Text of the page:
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The Great Frost in Ireland 1740-41


knocker
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Posted
  • Location: Camborne
  • Location: Camborne

    Rural Ireland in the 1730s still bore the scars of the revolutionary social changes of the previous century. Control over its productive sources, its grassland, woodland and rivers, was concentrated in relatively few hands, and they operated in a comparatively unregulated environment. Compared to the situation in neighbouring jurisdictions, little protected the poor or the marginalised from the actions of the powerful, be they be big Catholic tenant farmers or ‘improving’ Protestant Landlords.

     

    By the end of the 1730s signs of economic development were most evident in parts of Ulster and in the port cities of the south, conduits for the pastoral exports being shipped out to Europe and the Atlantic. The decade itself had been untypically mild and harvests generally good. But the economy was sluggish, with weak international prices. The return of maritime war in October 1739 (initially between Britain and Spain) depressed economic sentiment even further.

     

    And then along came disaster with the coldest winter in half a millennium. The Great Frost of 1739-40 affected much of northern Europe, beginning after Christmas with a week of extraordinary Siberian winds; exceptional low temperatures lasted for over six long weeks in Ireland and longer elsewhere. Without an accurate temperature record we can only speculate as to the exact temperature in the country but this was unambiguously the coldest event in anyone’s memory. Coming after a run of soft winters it caught people quite off-guard. The inland lakes of Ireland ice up two or three times a century, the tidal estuaries less often, but in those weeks in 1740 every waterway froze. Mill-wheels were completely halted, fuel where it could be extracted ran low, and employment came to a standstill. But the most sinister aspect of the frost was the impact it had on the food supplies and the livelihood of rural famies. The main winter foodstuff of most country people, the potato was destroyed within days; stored in the ground where it had been cultivated. In addition, there was huge loss of livestock. Cattle, horses and sheep were always wintered in the open; in many areas  they were decimated during the frost, with even greater mortality occurring during the spring as fodder supplies became exhausted.

     

    The frost lifted in early February but the abnormal weather had another another eighteen months to run; a dry spring became became a cold summer drought. The drought was really only broken in the autumn – by storms and blizzards, then floods I December. A second maverick winter followed with excepeptional snowfalls. The spring of 1741 was also very dry, followed by a blazing summer. Normality of sorts only returned in the autumn.

     

    It is estimated that 38% of the Irish population died during the crisis.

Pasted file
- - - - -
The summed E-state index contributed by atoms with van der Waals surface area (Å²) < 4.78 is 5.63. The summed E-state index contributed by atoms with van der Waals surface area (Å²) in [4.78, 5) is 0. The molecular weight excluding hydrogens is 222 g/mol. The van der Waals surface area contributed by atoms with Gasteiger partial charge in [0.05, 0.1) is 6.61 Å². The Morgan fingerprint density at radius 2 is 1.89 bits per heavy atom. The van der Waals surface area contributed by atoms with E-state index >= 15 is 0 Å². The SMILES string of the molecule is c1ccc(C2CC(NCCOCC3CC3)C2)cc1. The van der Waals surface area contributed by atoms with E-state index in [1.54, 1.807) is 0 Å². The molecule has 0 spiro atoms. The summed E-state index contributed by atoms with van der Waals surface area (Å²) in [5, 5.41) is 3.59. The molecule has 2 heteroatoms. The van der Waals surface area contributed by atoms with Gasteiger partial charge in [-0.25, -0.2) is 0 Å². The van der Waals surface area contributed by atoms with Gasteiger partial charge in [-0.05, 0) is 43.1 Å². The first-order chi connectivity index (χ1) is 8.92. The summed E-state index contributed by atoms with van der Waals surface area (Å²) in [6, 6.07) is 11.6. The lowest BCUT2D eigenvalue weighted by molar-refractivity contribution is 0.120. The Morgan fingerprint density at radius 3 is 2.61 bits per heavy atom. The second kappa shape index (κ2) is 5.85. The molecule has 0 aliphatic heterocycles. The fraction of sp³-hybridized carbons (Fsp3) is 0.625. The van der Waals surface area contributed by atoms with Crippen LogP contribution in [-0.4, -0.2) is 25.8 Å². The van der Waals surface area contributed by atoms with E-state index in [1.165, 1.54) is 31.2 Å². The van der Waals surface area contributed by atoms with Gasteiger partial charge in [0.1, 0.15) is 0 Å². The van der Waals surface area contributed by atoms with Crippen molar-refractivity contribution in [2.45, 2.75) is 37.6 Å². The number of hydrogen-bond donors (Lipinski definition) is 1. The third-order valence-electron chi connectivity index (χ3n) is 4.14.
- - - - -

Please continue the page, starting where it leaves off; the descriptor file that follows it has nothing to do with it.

The period 1740–1743 has been shown to be the driest period of the last 280 years, with the year 1740 the coldest recorded over the British Isles since comparable records began in 1659. The winter atmospheric circulation over the period 1739– 1744 was very unusual. The major features of the ‘normal’ pressure maps, i.e. the Iceland Low and the Azores High, were much weaker. The dominant feature was a continental or Scandinavian High. Its exact position determined the relative coldness of each winter and led to a sequence of dry winters. The circulation was less anomalous during the Julys of the period with most having near normal temperatures and rainfall totals.

     

    The year 1740 is all the more remarkable given the anomalous warmth of the 1730s. This decade was the warmest in three of the long temperature series (CET, De Bilt and Uppsala) until the 1990s occurred. The mildness of the decade is confirmed by the early ice break-up dates for Lake Malaren and Tallinn Harbour. The rapid warming in the CET record from the 1690s to the 1730s and then the extreme cold year of 1740 are examples of the magnitude of natural changes which can potentially be recorded in long series. Consideration of variability in these records from the early 19th century, therefore, may underestimate the range that is possible.

     

    The paper:

     

    UNUSUAL CLIMATE IN NORTHWEST EUROPE DURING THE

    PERIOD 1730 TO 1745 BASED ON INSTRUMENTAL AND

    DOCUMENTARY DATA

    P. D. JONES and K. R. BRIFFA

     

    http://www.researchgate.net/publication/226043410_Unusual_Climate_in_Northwest_Europe_During_the_Period_1730_to_1745_Based_on_Instrumental_and_Documentary_Data

     

    Sources

    Atlas of the Great Irish Famine. Cork University Press. 2012.

     

    UNUSUAL CLIMATE IN NORTHWEST EUROPE DURING THE

    PERIOD 1730 TO 1745 BASED ON INSTRUMENTAL AND

    DOCUMENTARY DATA

    P. D. JONES and K. R. BRIFFA

    Edited by knocker
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    Posted
  • Location: glasgow
  • Weather Preferences: snowy winters hot summers